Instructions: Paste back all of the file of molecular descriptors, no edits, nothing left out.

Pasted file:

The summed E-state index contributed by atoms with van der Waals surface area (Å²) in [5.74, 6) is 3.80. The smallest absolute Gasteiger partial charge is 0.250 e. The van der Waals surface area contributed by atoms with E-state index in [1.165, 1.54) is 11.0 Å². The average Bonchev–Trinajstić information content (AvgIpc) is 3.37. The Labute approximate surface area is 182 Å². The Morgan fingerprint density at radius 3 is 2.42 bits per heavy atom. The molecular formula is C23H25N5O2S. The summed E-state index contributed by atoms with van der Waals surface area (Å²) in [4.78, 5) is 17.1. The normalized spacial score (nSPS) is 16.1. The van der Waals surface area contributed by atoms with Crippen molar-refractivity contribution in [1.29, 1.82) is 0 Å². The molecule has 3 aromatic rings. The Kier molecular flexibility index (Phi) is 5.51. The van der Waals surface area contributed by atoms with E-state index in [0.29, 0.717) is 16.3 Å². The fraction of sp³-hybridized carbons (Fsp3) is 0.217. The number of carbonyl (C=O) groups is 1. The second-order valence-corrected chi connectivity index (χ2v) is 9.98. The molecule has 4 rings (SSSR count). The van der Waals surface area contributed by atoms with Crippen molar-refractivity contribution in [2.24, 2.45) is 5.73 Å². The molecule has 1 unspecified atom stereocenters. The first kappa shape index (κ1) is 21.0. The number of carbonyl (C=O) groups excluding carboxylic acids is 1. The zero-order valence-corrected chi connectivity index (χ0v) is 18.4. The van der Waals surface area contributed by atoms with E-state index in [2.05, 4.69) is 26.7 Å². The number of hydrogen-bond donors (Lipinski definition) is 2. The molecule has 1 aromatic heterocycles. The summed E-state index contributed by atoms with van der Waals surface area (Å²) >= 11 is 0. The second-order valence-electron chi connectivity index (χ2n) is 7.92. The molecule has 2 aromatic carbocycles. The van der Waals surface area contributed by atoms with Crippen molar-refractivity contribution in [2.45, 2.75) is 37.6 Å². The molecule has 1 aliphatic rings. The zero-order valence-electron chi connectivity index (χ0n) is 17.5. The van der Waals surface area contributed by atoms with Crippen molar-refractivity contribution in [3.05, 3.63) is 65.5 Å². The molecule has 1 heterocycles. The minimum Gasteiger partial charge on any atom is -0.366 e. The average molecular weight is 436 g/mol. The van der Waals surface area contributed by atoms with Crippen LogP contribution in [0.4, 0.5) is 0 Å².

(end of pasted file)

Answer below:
The summed E-state index contributed by atoms with van der Waals surface area (Å²) in [5.74, 6) is 3.80. The smallest absolute Gasteiger partial charge is 0.250 e. The van der Waals surface area contributed by atoms with E-state index in [1.165, 1.54) is 11.0 Å². The average Bonchev–Trinajstić information content (AvgIpc) is 3.37. The Labute approximate surface area is 182 Å². The Morgan fingerprint density at radius 3 is 2.42 bits per heavy atom. The molecular formula is C23H25N5O2S. The summed E-state index contributed by atoms with van der Waals surface area (Å²) in [4.78, 5) is 17.1. The normalized spacial score (nSPS) is 16.1. The van der Waals surface area contributed by atoms with Crippen molar-refractivity contribution in [1.29, 1.82) is 0 Å². The molecule has 3 aromatic rings. The Kier molecular flexibility index (Phi) is 5.51. The van der Waals surface area contributed by atoms with E-state index in [0.29, 0.717) is 16.3 Å². The fraction of sp³-hybridized carbons (Fsp3) is 0.217. The number of carbonyl (C=O) groups is 1. The second-order valence-corrected chi connectivity index (χ2v) is 9.98. The molecule has 4 rings (SSSR count). The van der Waals surface area contributed by atoms with Crippen molar-refractivity contribution in [2.24, 2.45) is 5.73 Å². The molecule has 1 unspecified atom stereocenters. The first kappa shape index (κ1) is 21.0. The number of carbonyl (C=O) groups excluding carboxylic acids is 1. The zero-order valence-corrected chi connectivity index (χ0v) is 18.4. The van der Waals surface area contributed by atoms with E-state index in [2.05, 4.69) is 26.7 Å². The number of hydrogen-bond donors (Lipinski definition) is 2. The molecule has 1 aromatic heterocycles. The summed E-state index contributed by atoms with van der Waals surface area (Å²) >= 11 is 0. The second-order valence-electron chi connectivity index (χ2n) is 7.92. The molecule has 2 aromatic carbocycles. The van der Waals surface area contributed by atoms with Crippen molar-refractivity contribution in [2.45, 2.75) is 37.6 Å². The molecule has 1 aliphatic rings. The zero-order valence-electron chi connectivity index (χ0n) is 17.5. The van der Waals surface area contributed by atoms with Crippen molar-refractivity contribution in [3.05, 3.63) is 65.5 Å². The molecule has 1 heterocycles. The minimum Gasteiger partial charge on any atom is -0.366 e. The average molecular weight is 436 g/mol. The van der Waals surface area contributed by atoms with Crippen LogP contribution in [0.4, 0.5) is 0 Å².